Under President Donald Trump’s proposal to slash funding for the U.S. Environmental Protection Agency by 31 percent, some vital EPA programs would be eliminated entirely. Let states pay for it, the president says. But that’s just not feasible in a state like ours where the federal government’s share of the Nevada Division of Environmental Protection’s budget has been more than 35 percent — and the amount of funding that comes from Nevada’s general tax fund is zero. Yes, zero.

I know from trying to keep the Clark County budget in balance — we can’t do it alone.

What’s at risk? Plenty.

Over the last five years, Nevada has received more than $83 million in EPA grants to protect the state’s environment and economy. Additional EPA dollars have gone straight to local, tribal and regional projects.

That includes the $1.3 million to help the Nevada Tahoe Conservation District and the Tahoe Regional Planning Agency meet Clean Water Act requirements to keep drinking water safe. Another example: more than $2.8 million to the Washoe Tribe of Nevada and California to protect water quality and address lurking underground toxic hazards.

The Trump administration also would eliminate a major water pollution program that provided Nevada with $7.8 million over the last five years and helped control pollutants carried by rainfall runoff into the state’s drinking water, rivers and lakes.

These EPA grants have helped Nevadans fight real threats to the health of their drinking water. In 2002, for instance, water testing revealed potentially harmful levels of lead and sediments in the Las Vegas wash, which carries water from the 1,600-square-mile Las Vegas Valley into Lake Mead, which supplies drinking water for millions. Rising population and land development had led to an increase in hard surfaces like parking lots and rooftops that in turn caused higher levels of rainwater runoff. With the backing of EPA grants, state officials and my colleagues around the state launched major efforts to address water quality through rebuilding stream banks, restoring vegetation and wildlife habitat and removing invasive plant species.

The president’s budget would wipe that assistance out — completely.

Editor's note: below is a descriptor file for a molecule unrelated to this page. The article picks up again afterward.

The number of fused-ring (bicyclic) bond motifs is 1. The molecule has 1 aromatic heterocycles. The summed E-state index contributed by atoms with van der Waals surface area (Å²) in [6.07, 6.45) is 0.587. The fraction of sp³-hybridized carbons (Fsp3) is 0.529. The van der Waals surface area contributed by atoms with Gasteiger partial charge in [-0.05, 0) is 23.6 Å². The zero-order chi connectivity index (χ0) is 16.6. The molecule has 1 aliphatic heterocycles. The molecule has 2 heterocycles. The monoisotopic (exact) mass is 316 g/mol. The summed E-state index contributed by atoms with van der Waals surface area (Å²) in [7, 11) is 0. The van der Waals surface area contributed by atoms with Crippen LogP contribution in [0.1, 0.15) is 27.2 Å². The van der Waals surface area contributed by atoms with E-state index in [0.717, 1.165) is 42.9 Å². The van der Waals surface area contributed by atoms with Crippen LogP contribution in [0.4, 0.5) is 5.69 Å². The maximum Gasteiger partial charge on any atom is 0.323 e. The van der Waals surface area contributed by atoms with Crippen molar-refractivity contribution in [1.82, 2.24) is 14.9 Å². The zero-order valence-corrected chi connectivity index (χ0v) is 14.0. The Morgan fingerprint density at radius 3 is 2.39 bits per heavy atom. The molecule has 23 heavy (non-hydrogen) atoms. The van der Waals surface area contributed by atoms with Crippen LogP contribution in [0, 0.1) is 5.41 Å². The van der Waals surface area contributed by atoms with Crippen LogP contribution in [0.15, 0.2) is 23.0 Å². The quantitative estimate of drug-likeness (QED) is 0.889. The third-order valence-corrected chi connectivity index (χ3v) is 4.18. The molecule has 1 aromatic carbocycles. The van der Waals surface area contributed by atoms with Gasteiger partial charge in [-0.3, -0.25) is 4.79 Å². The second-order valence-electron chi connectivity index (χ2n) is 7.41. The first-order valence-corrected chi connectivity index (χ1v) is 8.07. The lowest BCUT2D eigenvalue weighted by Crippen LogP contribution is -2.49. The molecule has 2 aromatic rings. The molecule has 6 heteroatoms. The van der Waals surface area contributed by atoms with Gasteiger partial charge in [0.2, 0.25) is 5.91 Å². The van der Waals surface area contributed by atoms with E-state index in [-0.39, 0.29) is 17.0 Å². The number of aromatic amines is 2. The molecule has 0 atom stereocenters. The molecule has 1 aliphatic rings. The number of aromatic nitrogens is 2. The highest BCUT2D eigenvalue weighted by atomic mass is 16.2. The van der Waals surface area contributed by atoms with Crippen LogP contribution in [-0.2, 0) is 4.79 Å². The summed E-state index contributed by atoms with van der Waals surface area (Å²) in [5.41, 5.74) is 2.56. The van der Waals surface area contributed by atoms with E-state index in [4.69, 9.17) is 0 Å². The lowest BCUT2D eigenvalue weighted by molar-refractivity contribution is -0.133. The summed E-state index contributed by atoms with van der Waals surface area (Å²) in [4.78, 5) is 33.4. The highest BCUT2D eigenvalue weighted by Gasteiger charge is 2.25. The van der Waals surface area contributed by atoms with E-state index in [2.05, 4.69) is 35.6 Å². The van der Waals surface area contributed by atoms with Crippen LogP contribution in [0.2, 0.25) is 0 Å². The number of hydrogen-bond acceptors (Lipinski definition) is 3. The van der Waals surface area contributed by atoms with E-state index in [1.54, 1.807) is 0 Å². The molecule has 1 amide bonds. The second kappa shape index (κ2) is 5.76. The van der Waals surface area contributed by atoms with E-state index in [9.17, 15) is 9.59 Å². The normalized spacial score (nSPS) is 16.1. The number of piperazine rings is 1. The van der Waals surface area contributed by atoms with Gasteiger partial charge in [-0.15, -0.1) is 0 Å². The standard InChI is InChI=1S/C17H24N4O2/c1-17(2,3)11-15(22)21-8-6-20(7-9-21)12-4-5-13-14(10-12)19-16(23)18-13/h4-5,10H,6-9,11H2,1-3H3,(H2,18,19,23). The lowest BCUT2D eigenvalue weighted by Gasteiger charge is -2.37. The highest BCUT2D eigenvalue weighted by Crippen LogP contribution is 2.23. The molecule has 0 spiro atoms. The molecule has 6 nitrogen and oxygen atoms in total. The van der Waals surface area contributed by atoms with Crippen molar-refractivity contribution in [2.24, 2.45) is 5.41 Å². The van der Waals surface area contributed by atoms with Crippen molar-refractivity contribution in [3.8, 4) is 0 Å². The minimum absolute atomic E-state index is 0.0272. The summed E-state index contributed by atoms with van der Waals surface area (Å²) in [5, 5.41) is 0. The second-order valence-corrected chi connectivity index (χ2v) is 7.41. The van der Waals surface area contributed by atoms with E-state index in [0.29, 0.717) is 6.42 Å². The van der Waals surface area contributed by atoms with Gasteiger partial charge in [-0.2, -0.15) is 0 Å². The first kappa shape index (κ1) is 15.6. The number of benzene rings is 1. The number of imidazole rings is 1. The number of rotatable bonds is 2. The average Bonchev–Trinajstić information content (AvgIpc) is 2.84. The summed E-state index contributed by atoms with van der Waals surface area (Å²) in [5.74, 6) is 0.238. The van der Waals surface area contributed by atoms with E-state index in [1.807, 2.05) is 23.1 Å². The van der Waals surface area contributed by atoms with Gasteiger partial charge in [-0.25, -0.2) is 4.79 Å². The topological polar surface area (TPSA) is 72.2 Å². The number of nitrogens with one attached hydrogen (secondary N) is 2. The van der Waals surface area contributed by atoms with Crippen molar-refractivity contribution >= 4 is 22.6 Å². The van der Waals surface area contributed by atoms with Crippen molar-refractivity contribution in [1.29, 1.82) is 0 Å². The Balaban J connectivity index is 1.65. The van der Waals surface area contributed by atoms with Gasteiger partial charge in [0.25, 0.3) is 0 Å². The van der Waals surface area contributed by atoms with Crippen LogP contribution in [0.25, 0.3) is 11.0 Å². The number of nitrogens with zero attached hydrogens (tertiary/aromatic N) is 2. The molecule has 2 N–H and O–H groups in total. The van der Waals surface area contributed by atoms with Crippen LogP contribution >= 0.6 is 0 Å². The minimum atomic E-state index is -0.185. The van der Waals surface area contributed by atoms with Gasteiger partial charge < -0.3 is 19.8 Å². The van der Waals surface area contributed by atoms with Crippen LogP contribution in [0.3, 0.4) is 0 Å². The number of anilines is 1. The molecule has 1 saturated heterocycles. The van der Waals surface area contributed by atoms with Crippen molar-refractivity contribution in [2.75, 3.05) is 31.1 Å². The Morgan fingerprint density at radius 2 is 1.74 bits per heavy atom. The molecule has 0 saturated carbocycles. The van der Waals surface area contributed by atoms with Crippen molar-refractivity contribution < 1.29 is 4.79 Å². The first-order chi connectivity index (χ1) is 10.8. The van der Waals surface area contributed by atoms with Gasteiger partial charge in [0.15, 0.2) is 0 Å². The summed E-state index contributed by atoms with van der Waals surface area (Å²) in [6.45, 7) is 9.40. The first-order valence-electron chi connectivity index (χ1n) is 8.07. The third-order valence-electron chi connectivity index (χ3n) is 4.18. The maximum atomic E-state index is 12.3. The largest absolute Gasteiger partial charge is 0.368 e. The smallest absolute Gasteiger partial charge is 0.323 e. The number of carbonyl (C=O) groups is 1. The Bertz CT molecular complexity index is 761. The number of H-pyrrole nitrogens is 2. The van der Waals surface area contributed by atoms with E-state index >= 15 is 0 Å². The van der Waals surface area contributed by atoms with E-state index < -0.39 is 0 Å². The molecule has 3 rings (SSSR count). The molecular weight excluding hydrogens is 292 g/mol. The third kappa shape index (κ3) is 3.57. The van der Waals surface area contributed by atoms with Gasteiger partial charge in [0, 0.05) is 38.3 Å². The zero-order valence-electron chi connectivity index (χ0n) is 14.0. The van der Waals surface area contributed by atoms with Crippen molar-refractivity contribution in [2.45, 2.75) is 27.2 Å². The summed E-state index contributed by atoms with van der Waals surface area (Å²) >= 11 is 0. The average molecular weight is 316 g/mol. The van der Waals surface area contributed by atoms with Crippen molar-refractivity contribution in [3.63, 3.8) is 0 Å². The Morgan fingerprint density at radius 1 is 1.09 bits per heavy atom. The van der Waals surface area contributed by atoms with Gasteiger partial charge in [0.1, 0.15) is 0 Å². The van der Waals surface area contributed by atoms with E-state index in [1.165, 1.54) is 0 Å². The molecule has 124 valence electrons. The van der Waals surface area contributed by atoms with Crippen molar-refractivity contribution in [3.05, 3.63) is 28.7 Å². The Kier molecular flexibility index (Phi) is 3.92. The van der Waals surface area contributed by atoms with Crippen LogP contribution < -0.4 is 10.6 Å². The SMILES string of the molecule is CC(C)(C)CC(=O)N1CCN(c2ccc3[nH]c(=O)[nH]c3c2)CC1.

The EPA also provides water pollution control grants to help us deal with contaminated water. The Nevada Department of Conservation and Natural Resources, along with several tribal governments in the state, received more than $9 million in such grants from 2012 to 2016.

The Trump administration budget would cut this funding by 30 percent.

Also slashed by 30 percet would be EPA grants thta helped public water systems in Nevada to the tune of $4 million 2012 to 2016.

And not just water programs are at risk: Clark County has received $500,000 in the last half-decade to clean up and turn hazardous “brownfield sites” into productive job sites, but that kind of aid also would be cut along with funds for monitoring and warning millions here when our geography trips up our air quality.

But there’s no getting around the risk to our clean water. Water agencies throughout the state, like the Clark County Water Rehabilitation District and the Southern Nevada Water Authority, work miracles every day. They deserve all our support. Every drop of it. They shouldn’t have to do their essential work with less.

No one who lives in a desert oasis like we do can ever take water for granted. We need a strong partner at our side. Cutbacks being thrown around in Washington would reverse decades of progress here.

Nevada needs a fully funded EPA. We shouldn’t have to go it alone.

Clark County Commission Vice Chair Chris Giunchigliani has lived in Clark County for more than 37 years. A former Nevada Assembly member, she is a member of numerous boards, committees and organizations.

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Life near toxic plant illustrated need for environmental safeguards


By Vernon Lee

I was an employee at the Reid Gardner coal-fired power plant for over 20 years. I am also a member of the Moapa Band of Paiutes Tribe and lived for many years on our reservation, less than a mile from the now-shuttered plant.